This "story" in and of itself really isn't one. There are no accolades, no major write-ups in the Wall Street Journal and no recognition from the casual MMA fan of what a real achievement this is. But it's worth acknowledging. First, UFC could top 9 million buys this year and will if projections for UFC 124 are correct. Second, as Dave Meltzer points out, UFC has "already become the first promotion in history to crack 1 million on three occasions in a single year."

Third, and perhaps most importantly, the UFC not only continues to thrive in a down economy, but they are operating under a business model that doesn't cripple them when advertising revenue declines. While sports like NASCAR were and still are in trouble due to advertising pullback, the UFC is able to have banner year after banner year on the strength of a business model that largely insulates them from trouble.

There's a question about what future Brock Lesnar has in the UFC and he's the easily the sport's top cash cow. Matching that success in 2011 will be a very difficult feat for the UFC, but with an ever-expanding roster of top-tier fighters and major grduge matches to be settled, another blockbuster year would not be even a little surprising.

3. The Last Emperor Is Dethroned


Nobody saw this coming. Most experts, including this writer, believed that while Fabricio Werdum was a capable elite heavyweight fighter, he wasn't the one to end one of the most amazing win streaks in mixed martial arts history.

Despite what naysayers say, UFC-rival Strikeforce had a banner year. They expanded their number of shows, grew their roster and earned more mainstream media attention than ever before. They also were using a fighter widely considered to be the No. 1 heavyweight in the sport as part of their efforts to grow their profile.

Fedor Emelianeko's previous Strikeforce bout against upstart Brett Rogers had not gone quite as expected. While Fedor was able to stop the challenger with strikes, he was at a considerable size disadvantage. Fedor was pushed around and bloodied before a second-round stoppage. Still, most critics attributed the performance to Fedor being a "slow starter" and Rogers being underrated.

Then came the bout with Werdum. Before the fight criticism was following Emelianenko. Some were suggesting while his reign in the division and particularly in the defunct Japanese organization PRIDE was exceptional, he wasn't facing the best competition. There was also an open question about just how good he was. Sure he was tough in 2004, but what about 2010? Despite the nagging naysayers, most believed a fight with Strikeforce heavyweight champion Alistair Overeem was the best available fight Strikeforce could make for Emelianenko. That was the only fight where Fedor's might could be tested.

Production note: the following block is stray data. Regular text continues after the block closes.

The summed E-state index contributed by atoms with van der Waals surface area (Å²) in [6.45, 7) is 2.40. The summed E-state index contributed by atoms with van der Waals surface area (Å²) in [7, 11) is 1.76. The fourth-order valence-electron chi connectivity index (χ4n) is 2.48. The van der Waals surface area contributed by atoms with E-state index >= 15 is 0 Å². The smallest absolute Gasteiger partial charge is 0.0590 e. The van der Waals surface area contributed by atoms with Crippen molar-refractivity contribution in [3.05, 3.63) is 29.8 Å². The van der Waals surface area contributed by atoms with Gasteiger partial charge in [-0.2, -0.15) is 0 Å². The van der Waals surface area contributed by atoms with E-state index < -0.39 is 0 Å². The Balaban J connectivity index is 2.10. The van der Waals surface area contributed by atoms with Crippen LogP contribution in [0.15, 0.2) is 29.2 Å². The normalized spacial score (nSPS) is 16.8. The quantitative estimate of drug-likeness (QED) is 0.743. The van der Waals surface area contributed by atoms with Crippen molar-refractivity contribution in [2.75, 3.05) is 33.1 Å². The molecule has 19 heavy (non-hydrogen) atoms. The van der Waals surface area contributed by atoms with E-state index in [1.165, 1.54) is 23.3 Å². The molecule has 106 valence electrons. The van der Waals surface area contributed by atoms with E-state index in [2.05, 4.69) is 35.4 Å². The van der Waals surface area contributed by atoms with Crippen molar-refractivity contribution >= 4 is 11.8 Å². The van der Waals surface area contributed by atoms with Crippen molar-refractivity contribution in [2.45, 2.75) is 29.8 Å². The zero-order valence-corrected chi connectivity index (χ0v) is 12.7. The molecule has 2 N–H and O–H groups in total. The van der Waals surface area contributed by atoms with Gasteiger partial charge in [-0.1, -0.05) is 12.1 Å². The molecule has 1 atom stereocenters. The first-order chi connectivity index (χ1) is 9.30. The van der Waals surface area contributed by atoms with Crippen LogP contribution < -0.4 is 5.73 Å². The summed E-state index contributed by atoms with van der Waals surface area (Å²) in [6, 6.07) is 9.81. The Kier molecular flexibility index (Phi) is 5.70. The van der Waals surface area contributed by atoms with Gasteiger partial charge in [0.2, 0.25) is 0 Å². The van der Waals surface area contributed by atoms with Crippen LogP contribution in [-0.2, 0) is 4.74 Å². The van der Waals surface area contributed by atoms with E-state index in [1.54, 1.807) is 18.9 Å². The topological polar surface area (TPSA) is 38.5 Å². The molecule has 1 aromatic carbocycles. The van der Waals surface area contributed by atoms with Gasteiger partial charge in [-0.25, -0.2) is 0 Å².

Then came the triangle choke heard 'round the world. Werdum slipped in an early exchange with Emelianenko and was fighting off of his back. Fedor was looking for the pass, but Werdum -- who was not sweaty and is a world champion Brazilian jiu-jitsu black belt -- wasn't letting him have it. An overly aggressive Fedor tried to circle past Werdum only to run into the fence and ultimately into Werdum's death grip. Once the choke was locked on, Fedor tried desperately to escape as his Brazilian foe squeezed with all his might. But he could do nothing. Fedor righted his hips and gave the single most important tap arguably in MMA history. The streak was over. Mighty Fedor had struck out.

The truth, though, is that while Emelianenko's streak is likely to never be reproduced in modern MMA, it was a product of selective matchmaking and the destruction of easy prey. Fedor's run at heavyweight from 2002 to 2005 is filled with a who's who list of top contenders interspered with fighters who had no business being in the ring with the Russian. So when he wasn't beating legitimate opposition, he was annihilating jobbers. It gave the impression he was indestructible. The reality: He was talented, but also stacking the deck and using sleight of hand.

Emelianenko's reign also marks a changing of the guard at heavyweight. For years he was No. 1. No longer. First Brock Lesnar took that position after his win at UFC 116. Then Cain Velasquez with his win over Lesnar at UFC 121. Fedor was the top heavyweight in the sport for nearly a decade, but his loss was the final bookend to an era of MMA that had long expired, but was being kept alive by Emelianenko's streak.